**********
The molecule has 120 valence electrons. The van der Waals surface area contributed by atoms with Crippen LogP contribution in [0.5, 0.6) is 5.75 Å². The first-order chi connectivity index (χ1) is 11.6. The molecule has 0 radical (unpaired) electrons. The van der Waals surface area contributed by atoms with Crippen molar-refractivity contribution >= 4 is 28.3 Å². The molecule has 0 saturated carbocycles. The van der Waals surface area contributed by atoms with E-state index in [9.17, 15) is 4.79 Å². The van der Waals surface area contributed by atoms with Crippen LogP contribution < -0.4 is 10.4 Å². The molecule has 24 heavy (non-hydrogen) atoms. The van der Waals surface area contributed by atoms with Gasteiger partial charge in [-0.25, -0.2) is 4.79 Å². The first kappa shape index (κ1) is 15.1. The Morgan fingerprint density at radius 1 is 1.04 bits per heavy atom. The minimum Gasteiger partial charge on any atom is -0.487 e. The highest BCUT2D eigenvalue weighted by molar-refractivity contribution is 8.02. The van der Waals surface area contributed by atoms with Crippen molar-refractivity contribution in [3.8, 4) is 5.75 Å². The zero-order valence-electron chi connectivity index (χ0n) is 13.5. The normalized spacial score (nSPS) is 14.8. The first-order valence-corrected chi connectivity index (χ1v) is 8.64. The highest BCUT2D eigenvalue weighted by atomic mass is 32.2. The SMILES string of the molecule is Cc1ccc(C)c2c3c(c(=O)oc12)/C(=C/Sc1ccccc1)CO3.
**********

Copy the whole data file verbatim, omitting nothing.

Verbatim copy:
The molecule has 120 valence electrons. The van der Waals surface area contributed by atoms with Crippen LogP contribution in [0.5, 0.6) is 5.75 Å². The first-order chi connectivity index (χ1) is 11.6. The molecule has 0 radical (unpaired) electrons. The van der Waals surface area contributed by atoms with Crippen molar-refractivity contribution >= 4 is 28.3 Å². The molecule has 0 saturated carbocycles. The van der Waals surface area contributed by atoms with E-state index in [9.17, 15) is 4.79 Å². The van der Waals surface area contributed by atoms with Crippen LogP contribution < -0.4 is 10.4 Å². The molecule has 24 heavy (non-hydrogen) atoms. The van der Waals surface area contributed by atoms with Gasteiger partial charge in [-0.25, -0.2) is 4.79 Å². The first kappa shape index (κ1) is 15.1. The Morgan fingerprint density at radius 1 is 1.04 bits per heavy atom. The minimum Gasteiger partial charge on any atom is -0.487 e. The highest BCUT2D eigenvalue weighted by molar-refractivity contribution is 8.02. The van der Waals surface area contributed by atoms with Crippen molar-refractivity contribution in [3.8, 4) is 5.75 Å². The zero-order valence-electron chi connectivity index (χ0n) is 13.5. The normalized spacial score (nSPS) is 14.8. The first-order valence-corrected chi connectivity index (χ1v) is 8.64. The highest BCUT2D eigenvalue weighted by atomic mass is 32.2. The SMILES string of the molecule is Cc1ccc(C)c2c3c(c(=O)oc12)/C(=C/Sc1ccccc1)CO3.